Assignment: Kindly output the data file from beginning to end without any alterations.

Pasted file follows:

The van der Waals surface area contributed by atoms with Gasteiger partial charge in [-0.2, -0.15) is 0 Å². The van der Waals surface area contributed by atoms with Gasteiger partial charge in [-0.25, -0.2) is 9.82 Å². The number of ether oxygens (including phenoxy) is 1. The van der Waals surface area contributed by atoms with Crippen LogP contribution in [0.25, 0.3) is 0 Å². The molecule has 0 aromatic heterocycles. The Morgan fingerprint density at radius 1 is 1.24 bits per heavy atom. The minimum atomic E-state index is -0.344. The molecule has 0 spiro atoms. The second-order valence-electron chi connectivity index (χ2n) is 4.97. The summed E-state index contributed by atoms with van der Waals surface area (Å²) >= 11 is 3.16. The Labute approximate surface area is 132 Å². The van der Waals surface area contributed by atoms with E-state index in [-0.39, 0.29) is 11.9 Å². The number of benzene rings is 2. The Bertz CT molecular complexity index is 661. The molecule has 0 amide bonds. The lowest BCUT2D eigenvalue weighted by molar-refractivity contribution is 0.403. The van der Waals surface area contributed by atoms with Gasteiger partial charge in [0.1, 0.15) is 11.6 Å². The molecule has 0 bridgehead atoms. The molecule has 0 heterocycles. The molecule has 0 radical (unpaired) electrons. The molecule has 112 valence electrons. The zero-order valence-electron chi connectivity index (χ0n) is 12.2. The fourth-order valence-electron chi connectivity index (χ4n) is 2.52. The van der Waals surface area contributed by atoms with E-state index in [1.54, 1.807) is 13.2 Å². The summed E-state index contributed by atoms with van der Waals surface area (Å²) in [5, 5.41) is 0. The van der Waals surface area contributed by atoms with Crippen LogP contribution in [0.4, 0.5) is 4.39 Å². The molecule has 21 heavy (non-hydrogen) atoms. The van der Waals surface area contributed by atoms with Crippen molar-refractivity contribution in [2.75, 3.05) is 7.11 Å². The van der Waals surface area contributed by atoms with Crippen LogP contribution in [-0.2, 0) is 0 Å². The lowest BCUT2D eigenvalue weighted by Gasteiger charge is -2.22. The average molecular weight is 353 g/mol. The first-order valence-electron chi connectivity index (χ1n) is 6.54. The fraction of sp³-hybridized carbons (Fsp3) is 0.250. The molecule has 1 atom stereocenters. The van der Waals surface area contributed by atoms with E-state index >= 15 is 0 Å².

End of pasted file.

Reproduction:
The van der Waals surface area contributed by atoms with Gasteiger partial charge in [-0.2, -0.15) is 0 Å². The van der Waals surface area contributed by atoms with Gasteiger partial charge in [-0.25, -0.2) is 9.82 Å². The number of ether oxygens (including phenoxy) is 1. The van der Waals surface area contributed by atoms with Crippen LogP contribution in [0.25, 0.3) is 0 Å². The molecule has 0 aromatic heterocycles. The Morgan fingerprint density at radius 1 is 1.24 bits per heavy atom. The minimum atomic E-state index is -0.344. The molecule has 0 spiro atoms. The second-order valence-electron chi connectivity index (χ2n) is 4.97. The summed E-state index contributed by atoms with van der Waals surface area (Å²) >= 11 is 3.16. The Labute approximate surface area is 132 Å². The van der Waals surface area contributed by atoms with E-state index in [-0.39, 0.29) is 11.9 Å². The number of benzene rings is 2. The Bertz CT molecular complexity index is 661. The molecule has 0 amide bonds. The lowest BCUT2D eigenvalue weighted by molar-refractivity contribution is 0.403. The van der Waals surface area contributed by atoms with Gasteiger partial charge in [0.1, 0.15) is 11.6 Å². The molecule has 0 bridgehead atoms. The molecule has 0 heterocycles. The molecule has 0 radical (unpaired) electrons. The molecule has 112 valence electrons. The zero-order valence-electron chi connectivity index (χ0n) is 12.2. The fourth-order valence-electron chi connectivity index (χ4n) is 2.52. The van der Waals surface area contributed by atoms with E-state index in [1.54, 1.807) is 13.2 Å². The summed E-state index contributed by atoms with van der Waals surface area (Å²) in [5, 5.41) is 0. The van der Waals surface area contributed by atoms with Crippen LogP contribution in [0.4, 0.5) is 4.39 Å². The molecule has 21 heavy (non-hydrogen) atoms. The van der Waals surface area contributed by atoms with Crippen molar-refractivity contribution in [2.75, 3.05) is 7.11 Å². The van der Waals surface area contributed by atoms with Crippen LogP contribution in [-0.2, 0) is 0 Å². The lowest BCUT2D eigenvalue weighted by Gasteiger charge is -2.22. The average molecular weight is 353 g/mol. The first-order valence-electron chi connectivity index (χ1n) is 6.54. The fraction of sp³-hybridized carbons (Fsp3) is 0.250. The molecule has 1 atom stereocenters. The van der Waals surface area contributed by atoms with E-state index >= 15 is 0 Å².